Self-defeating thoughts can be short lived or part of a condition we actively work to manage (often anxiety and depression). Either way, they don’t feel good, we all have them, and it’s important to catch ourselves when we start to notice them. We can do this by working as our own fact checker.
We do this with major debates, the news, and when someone else tells us something we’re not sure is true. The crazy thing about this is that we generally DON’T do this when it comes to our own thoughts or internal monologue. We assume these thoughts and ideas are 100% accurate, even when some of them are not.
As much as we would like to believe our own thoughts are always the truth, the fact is that sometimes they are FAKE NEWS. These specific negative and untrue thoughts are called “cognitive distortions”. Specifically, these are thoughts that reinforce negative thinking patterns that generally have little to no basis in reality. Essentially they are the words of our inner critic, not the voice of truth.
According to PsychCentral some of the most common distortions are called filtering, polarized thinking, and overgeneralizing. The best way to arm yourself against these distortions? Recognize when they are happening and GET INSIDE YOUR OWN HEAD. Don’t be scared to tell yourself your thoughts are wrong, especially when they are self-defeating. You can either be your best friend or your worst enemy. Don’t you want to have your own back?
Let’s take a closer look at these top 3 cognitive distortions, and how we can better arm ourselves to deconstruct them
Filtering: This is when we selectively filter out all positive instances and only focus on the negative. You know those meetings where your boss tells you 10 things you’re great at and one area for growth, but all you think about is the one negative? This is filtering. Instead of focusing on the area for growth, write down the 10 things that you were complimented on, and focus on these! We are much better off building on our strengths than we are focusing on the one thing we’re not great at. It’s ok to be mindful of your growth areas, but it’s not so great when we let them consume us. When we focus on our strengths, growth areas often improve as a result. Note how I called these “growth areas” and not “weaknesses”. Words matter – use ones that build you up, not tear you down!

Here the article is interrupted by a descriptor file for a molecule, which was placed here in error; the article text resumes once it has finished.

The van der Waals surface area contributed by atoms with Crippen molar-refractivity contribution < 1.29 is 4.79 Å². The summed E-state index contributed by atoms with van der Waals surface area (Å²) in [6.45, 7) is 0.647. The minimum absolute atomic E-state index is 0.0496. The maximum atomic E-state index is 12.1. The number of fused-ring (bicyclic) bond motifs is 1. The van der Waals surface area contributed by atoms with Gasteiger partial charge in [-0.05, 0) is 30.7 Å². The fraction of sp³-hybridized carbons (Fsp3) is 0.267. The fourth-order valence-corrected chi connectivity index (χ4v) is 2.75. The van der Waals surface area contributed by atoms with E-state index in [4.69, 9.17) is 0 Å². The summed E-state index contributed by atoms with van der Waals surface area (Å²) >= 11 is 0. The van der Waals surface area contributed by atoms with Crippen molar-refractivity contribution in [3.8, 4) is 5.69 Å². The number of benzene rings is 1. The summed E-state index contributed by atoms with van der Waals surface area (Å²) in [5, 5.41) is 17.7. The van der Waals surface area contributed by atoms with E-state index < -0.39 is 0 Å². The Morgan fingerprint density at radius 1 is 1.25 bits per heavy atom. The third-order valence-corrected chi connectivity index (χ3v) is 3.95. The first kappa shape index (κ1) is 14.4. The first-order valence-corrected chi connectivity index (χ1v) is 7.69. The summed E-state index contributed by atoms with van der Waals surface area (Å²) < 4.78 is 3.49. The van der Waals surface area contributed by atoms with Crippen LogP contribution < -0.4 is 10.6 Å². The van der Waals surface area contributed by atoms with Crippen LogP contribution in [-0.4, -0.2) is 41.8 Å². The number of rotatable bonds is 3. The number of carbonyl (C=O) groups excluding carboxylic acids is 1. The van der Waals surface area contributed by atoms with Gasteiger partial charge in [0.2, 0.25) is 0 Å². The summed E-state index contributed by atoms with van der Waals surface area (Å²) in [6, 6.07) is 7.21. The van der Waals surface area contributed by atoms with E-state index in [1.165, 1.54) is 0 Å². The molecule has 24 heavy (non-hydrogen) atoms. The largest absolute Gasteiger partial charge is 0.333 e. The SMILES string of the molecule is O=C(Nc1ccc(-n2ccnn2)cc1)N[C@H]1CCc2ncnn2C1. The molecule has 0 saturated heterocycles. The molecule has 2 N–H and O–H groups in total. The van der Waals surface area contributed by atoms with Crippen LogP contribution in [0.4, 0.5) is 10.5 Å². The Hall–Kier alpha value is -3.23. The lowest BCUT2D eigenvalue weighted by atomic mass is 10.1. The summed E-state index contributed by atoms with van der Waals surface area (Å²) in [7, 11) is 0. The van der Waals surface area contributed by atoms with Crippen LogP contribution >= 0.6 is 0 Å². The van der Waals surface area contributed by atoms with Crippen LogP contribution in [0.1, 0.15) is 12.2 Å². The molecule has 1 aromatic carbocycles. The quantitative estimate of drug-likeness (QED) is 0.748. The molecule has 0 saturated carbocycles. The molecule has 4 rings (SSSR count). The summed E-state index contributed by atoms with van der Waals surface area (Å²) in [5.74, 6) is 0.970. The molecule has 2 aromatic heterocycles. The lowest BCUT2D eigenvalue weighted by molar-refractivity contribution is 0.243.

Polarized thinking: Black and white. Right and Wrong. If you’re not first, you’re last. I either do everything at the gym or nothing at all. This is polarized thinking. The best way to combat it? Focus on progress NOT perfection. Success is in the details, and keeping a gratitude journal or list of victories over the course of the week makes a big difference. Consistency is essential to achieving any goal, not being perfect. The more we practice consistency and progress in anything we do, whether it be work, health goals, or relationships, the better off we’ll be at it. I don’t know how many times we have to tell ourselves this, but EVERY LITTLE BIT COUNTS! Anything else is polarized thinking. It’ okay to live in the “gray area”.
Overgeneralization:Taking one instance of something happening, and applying the result to all other areas is overgeneralizing. I actually did this with CrossFit. I went to one specific gym, had a terrible experience, and swore it off for good. Not just this specific center, but all of CrossFit, for the rest of my life. To be honest, I still haven’t gone back and this is something that I need to give another shot. I can’t take one bad coach or exercise class and apply it to every coach and gym out there. Scientists don’t take one finding in a small sample and then announce it to the world as the absolute truth, and neither should we. IT’S BAD SCIENCE!
Moral of the story: Investigate your thoughts and refute them. If you catch yourself having self doubt in any area, be sure to examine why and look for the positives. The more we focus on this, the more we hardwire the pathways to positive thinking and make it part of our natural thinking process. That’s the cool thing about our brains, the more we focus on something the more hardwired it becomes. So if we think positive, we’re going to be positive, and the same vice versa. Be a mad scientist – destroy the fake news in your brain! Don’t be afraid to question your own thinking. After all – we know ourselves best, and if we don’t call ourselves on our own BS, who will?